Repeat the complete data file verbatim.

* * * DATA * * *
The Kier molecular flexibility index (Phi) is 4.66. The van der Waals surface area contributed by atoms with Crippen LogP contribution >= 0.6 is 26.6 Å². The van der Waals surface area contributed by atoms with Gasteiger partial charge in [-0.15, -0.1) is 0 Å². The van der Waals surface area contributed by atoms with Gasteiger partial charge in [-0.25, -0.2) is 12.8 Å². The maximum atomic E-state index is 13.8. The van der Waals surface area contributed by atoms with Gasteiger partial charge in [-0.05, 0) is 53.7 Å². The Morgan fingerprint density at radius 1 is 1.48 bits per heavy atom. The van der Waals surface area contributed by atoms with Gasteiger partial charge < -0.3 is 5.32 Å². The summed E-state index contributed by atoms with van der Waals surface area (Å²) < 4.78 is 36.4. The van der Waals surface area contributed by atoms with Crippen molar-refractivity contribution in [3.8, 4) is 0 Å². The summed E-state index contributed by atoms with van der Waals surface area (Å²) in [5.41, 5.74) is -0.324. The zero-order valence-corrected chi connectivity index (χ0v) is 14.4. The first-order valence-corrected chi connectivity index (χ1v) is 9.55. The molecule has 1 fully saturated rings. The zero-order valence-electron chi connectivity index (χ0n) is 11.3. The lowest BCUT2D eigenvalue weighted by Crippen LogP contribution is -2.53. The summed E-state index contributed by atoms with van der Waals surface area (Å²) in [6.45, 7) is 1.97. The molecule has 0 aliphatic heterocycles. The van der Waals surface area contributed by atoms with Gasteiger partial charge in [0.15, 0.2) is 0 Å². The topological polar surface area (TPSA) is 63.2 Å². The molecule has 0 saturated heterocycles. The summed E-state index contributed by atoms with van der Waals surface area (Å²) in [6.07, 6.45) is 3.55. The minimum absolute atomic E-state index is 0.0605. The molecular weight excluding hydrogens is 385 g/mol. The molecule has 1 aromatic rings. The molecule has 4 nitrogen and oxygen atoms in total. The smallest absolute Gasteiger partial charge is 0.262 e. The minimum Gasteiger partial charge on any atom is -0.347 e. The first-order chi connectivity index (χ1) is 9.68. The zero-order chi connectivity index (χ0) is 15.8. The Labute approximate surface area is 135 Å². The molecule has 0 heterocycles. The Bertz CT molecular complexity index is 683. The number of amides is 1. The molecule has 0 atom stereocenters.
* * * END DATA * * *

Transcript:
The Kier molecular flexibility index (Phi) is 4.66. The van der Waals surface area contributed by atoms with Crippen LogP contribution >= 0.6 is 26.6 Å². The van der Waals surface area contributed by atoms with Gasteiger partial charge in [-0.15, -0.1) is 0 Å². The van der Waals surface area contributed by atoms with Gasteiger partial charge in [-0.25, -0.2) is 12.8 Å². The maximum atomic E-state index is 13.8. The van der Waals surface area contributed by atoms with Gasteiger partial charge in [-0.05, 0) is 53.7 Å². The Morgan fingerprint density at radius 1 is 1.48 bits per heavy atom. The van der Waals surface area contributed by atoms with Gasteiger partial charge < -0.3 is 5.32 Å². The summed E-state index contributed by atoms with van der Waals surface area (Å²) < 4.78 is 36.4. The van der Waals surface area contributed by atoms with Crippen molar-refractivity contribution in [3.8, 4) is 0 Å². The summed E-state index contributed by atoms with van der Waals surface area (Å²) in [5.41, 5.74) is -0.324. The zero-order valence-corrected chi connectivity index (χ0v) is 14.4. The first-order valence-corrected chi connectivity index (χ1v) is 9.55. The molecule has 1 fully saturated rings. The zero-order valence-electron chi connectivity index (χ0n) is 11.3. The lowest BCUT2D eigenvalue weighted by Crippen LogP contribution is -2.53. The summed E-state index contributed by atoms with van der Waals surface area (Å²) in [6.45, 7) is 1.97. The molecule has 0 aliphatic heterocycles. The van der Waals surface area contributed by atoms with Gasteiger partial charge in [0.15, 0.2) is 0 Å². The topological polar surface area (TPSA) is 63.2 Å². The molecule has 0 saturated heterocycles. The summed E-state index contributed by atoms with van der Waals surface area (Å²) in [6.07, 6.45) is 3.55. The minimum absolute atomic E-state index is 0.0605. The molecular weight excluding hydrogens is 385 g/mol. The molecule has 1 aromatic rings. The molecule has 4 nitrogen and oxygen atoms in total. The smallest absolute Gasteiger partial charge is 0.262 e. The minimum Gasteiger partial charge on any atom is -0.347 e. The first-order chi connectivity index (χ1) is 9.68. The zero-order chi connectivity index (χ0) is 15.8. The Labute approximate surface area is 135 Å². The molecule has 0 heterocycles. The Bertz CT molecular complexity index is 683. The number of amides is 1. The molecule has 0 atom stereocenters.